The Mills were another established Wymeswold family, and when Jesse was born in 1894, his immediate family lived in the parish, but closer to the nearby village of Burton on the Wolds. They were devout Methodists, and two of Jesse’s uncles were stewards of  the Wymeswold Wesleyan church. His father had taken on a farm  a few years earlier, and it was here that he died when Jesse was just five. His mother continued to work the farm with the help of Jesse’s two elder brothers, but eventually of course they married and went their own ways.  Jesse did not join up at the outbreak of the war – he was needed on the farm, and even the authorities would have recognised that. However, with the introduction of conscription in 1916, everything changed, and Jesse attested in Leicester in August of that year. Initially he was with the Leicesters, but was soon transferred to the Royal Lancaster Regiment, and arrived in France in December 1916.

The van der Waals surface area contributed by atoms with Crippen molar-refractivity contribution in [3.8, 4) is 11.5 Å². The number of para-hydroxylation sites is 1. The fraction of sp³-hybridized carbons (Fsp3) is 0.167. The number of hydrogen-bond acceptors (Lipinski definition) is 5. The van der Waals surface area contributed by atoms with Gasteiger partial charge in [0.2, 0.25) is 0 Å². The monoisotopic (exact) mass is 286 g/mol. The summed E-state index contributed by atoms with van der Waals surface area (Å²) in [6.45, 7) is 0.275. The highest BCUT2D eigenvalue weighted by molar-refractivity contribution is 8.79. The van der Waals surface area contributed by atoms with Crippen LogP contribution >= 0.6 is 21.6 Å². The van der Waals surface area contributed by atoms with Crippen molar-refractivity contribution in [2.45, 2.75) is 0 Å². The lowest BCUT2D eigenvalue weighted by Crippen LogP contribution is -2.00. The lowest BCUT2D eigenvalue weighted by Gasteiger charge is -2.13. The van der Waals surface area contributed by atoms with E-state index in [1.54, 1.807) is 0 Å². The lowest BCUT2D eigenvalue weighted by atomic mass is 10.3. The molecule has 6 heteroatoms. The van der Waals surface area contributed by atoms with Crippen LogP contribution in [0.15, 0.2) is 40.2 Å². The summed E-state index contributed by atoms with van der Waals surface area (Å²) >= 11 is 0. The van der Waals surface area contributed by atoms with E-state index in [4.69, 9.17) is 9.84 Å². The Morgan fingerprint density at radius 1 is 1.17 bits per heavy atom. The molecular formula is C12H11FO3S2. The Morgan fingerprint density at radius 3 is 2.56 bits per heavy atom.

He would have served with the 1st Battalion through some of the fiercest fighting of the war – the battles of Arras, the Scarpe, Polygon Wood, Poelcapelle and Passchendaele. In April 1918, he was on the east side of the Bassée Canal, close to the little hamlet of Mt Bernanchon. The German offensive of March 1918 had ground to a halt further south, on the Somme. It was to re-commence just where the Lancasters were. The troops on the eastern side of the canal were soon overrun; most were unable to get back to the western bank. Jesse’s body was never located, and he is remembered on the Loos memorial to the missing.

At home in Wymeswold, his family made their own memorial; a communion set for the Methodist church. It is still in use today.

The Communion set in the Methodist Church – top view
The Communion set in the Methodist Church
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